Tastemakers - HipHopDX's Editor-In-Chief Justin Hunte (1.2)

Interview and Written By: Keith Nelson Jr (@JusAire)

Time is relative and "classics" are some the best examples of this immutable fact. Jay Z's best album ever originally got Four out of Five mics from The Source back when those mic ratings held more than authority, they were gospel. The magazine  eventually changed the rating to a classic five mic rating later. Actually, Dr. Dre's The Chronic, Snoop Dogg's Doggystyle, Wu-Tang Clan's Enter The Wu Tang: 36 Chambers, Eric B & Rakim's Paid In Full, NWA's Straight Outta Compton among other albums that would later appear on the magazine's 1998 list of the 100 Best Rap Albums Of All Time, were all not initially rated below a 5-mic classic. It's hard to judge what will stand the test of time with five, ten, even 20 listens. HipHopDX's Editor In Chief Justin Hunte even admits HipHopDX's original 4.5 out of 5 rating for Kendrick Lamar's good kid, mAAd city was too low in hindsight.

Conventional Hip Hop wisdom says that the 90's was the greatest decade with the most classic albums and contains the last Golden Era of Hip Hop. But between 2009-2011, record sales were at historic lows and blogs opened the floodgates for independent rap releases to gain an appeal. From this unofficial Golden Era of Blog Rap (title still pending) Drake, Big Sean, J. Cole, Kendrick Lamar, Wiz Khalifa and a few others either released career defining mixtapes on blogs or streaming services such as DatPiff or Livemixtapes.  Since 2011, each of those five rappers have had #1 albums on Billboard and have either been nominated for or won a Grammy.  Hunte believes 2009-2011 was a time "when you had multinational corporations willing to invest millions of dollars into an artist that has an online fanbase and allowin them the opportunity to turn that into physical sales as best as they could."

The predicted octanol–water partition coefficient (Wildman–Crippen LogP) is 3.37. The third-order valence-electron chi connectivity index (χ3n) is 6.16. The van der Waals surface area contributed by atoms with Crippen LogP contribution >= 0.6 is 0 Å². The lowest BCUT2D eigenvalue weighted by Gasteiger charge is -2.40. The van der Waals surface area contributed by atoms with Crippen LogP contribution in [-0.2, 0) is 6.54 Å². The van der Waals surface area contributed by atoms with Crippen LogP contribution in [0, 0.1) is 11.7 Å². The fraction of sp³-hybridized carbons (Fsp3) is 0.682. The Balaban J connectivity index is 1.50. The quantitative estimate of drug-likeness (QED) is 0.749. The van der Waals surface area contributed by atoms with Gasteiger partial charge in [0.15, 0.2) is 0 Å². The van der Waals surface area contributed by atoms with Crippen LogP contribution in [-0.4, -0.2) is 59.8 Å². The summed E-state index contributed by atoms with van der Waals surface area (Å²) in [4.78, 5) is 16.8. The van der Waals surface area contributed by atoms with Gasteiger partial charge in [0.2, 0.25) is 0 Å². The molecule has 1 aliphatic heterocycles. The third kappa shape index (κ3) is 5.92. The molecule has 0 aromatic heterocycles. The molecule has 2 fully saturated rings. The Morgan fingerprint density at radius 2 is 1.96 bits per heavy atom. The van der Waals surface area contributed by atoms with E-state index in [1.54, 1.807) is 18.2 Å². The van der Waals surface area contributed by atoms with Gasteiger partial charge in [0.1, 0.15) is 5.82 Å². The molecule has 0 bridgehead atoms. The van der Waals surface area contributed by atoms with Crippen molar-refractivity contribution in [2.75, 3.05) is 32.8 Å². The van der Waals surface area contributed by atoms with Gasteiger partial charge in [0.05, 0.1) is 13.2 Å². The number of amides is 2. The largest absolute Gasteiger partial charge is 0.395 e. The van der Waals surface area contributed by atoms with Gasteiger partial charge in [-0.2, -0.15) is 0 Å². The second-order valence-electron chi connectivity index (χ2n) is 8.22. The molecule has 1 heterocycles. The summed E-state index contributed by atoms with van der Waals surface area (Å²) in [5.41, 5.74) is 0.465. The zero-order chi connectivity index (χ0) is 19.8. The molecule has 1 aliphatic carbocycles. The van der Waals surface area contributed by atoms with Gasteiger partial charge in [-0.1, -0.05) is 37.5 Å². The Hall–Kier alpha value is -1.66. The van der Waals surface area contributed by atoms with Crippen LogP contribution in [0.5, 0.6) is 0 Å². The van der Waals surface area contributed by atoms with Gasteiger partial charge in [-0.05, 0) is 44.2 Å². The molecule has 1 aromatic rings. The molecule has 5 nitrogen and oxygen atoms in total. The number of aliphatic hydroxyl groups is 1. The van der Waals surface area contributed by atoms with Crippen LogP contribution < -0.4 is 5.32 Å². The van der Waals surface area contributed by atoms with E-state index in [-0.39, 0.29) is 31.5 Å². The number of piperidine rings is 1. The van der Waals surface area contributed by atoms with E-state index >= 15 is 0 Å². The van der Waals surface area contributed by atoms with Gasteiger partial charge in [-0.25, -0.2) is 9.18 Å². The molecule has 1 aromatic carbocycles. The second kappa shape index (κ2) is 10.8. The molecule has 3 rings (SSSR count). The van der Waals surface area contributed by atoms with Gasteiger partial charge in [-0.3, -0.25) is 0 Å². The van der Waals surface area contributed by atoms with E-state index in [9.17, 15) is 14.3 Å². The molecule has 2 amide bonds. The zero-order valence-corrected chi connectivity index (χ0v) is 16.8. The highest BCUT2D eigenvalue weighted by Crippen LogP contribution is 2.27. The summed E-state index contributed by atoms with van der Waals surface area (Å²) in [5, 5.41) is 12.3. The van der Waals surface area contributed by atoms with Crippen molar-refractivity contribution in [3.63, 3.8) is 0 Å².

While Hunte firmly believes a classic album "changes the culture" he does lay out a minimum benchmark of quality that an album has to reach in order to even be considered a classic: "If you have 10 tracks and nine of them are awesome that's a really great ratio. If you have 12 tracks and eight of them are awesome, now were at 75%. That's not really that good in middle school, so how great is that in an album standpoint."

[Check out: Tastemakers - HipHopDX's Editor-In-Chief Justin Hunte (1.1)]

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